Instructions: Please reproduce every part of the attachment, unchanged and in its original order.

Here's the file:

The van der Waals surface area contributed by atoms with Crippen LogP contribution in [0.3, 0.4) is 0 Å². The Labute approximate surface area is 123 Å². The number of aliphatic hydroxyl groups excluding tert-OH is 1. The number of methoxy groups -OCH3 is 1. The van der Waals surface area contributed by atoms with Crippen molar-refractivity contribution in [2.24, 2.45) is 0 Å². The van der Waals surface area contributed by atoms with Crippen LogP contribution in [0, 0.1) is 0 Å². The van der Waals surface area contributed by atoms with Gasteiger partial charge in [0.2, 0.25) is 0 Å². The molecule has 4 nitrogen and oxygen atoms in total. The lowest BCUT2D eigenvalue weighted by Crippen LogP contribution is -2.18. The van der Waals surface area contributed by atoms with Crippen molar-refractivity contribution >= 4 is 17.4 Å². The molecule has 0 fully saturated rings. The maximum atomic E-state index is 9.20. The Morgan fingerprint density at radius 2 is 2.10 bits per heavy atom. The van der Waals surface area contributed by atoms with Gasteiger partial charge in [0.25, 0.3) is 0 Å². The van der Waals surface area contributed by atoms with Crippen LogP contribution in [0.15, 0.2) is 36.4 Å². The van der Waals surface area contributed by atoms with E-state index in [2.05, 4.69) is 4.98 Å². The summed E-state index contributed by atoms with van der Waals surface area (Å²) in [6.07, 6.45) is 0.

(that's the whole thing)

The van der Waals surface area contributed by atoms with Crippen LogP contribution in [0.3, 0.4) is 0 Å². The Labute approximate surface area is 123 Å². The number of aliphatic hydroxyl groups excluding tert-OH is 1. The number of methoxy groups -OCH3 is 1. The van der Waals surface area contributed by atoms with Crippen molar-refractivity contribution in [2.24, 2.45) is 0 Å². The van der Waals surface area contributed by atoms with Crippen LogP contribution in [0, 0.1) is 0 Å². The van der Waals surface area contributed by atoms with Gasteiger partial charge in [0.2, 0.25) is 0 Å². The molecule has 4 nitrogen and oxygen atoms in total. The lowest BCUT2D eigenvalue weighted by Crippen LogP contribution is -2.18. The van der Waals surface area contributed by atoms with Crippen molar-refractivity contribution >= 4 is 17.4 Å². The molecule has 0 fully saturated rings. The maximum atomic E-state index is 9.20. The Morgan fingerprint density at radius 2 is 2.10 bits per heavy atom. The van der Waals surface area contributed by atoms with Gasteiger partial charge in [0.25, 0.3) is 0 Å². The van der Waals surface area contributed by atoms with Crippen LogP contribution in [0.15, 0.2) is 36.4 Å². The van der Waals surface area contributed by atoms with E-state index in [2.05, 4.69) is 4.98 Å². The summed E-state index contributed by atoms with van der Waals surface area (Å²) in [6.07, 6.45) is 0.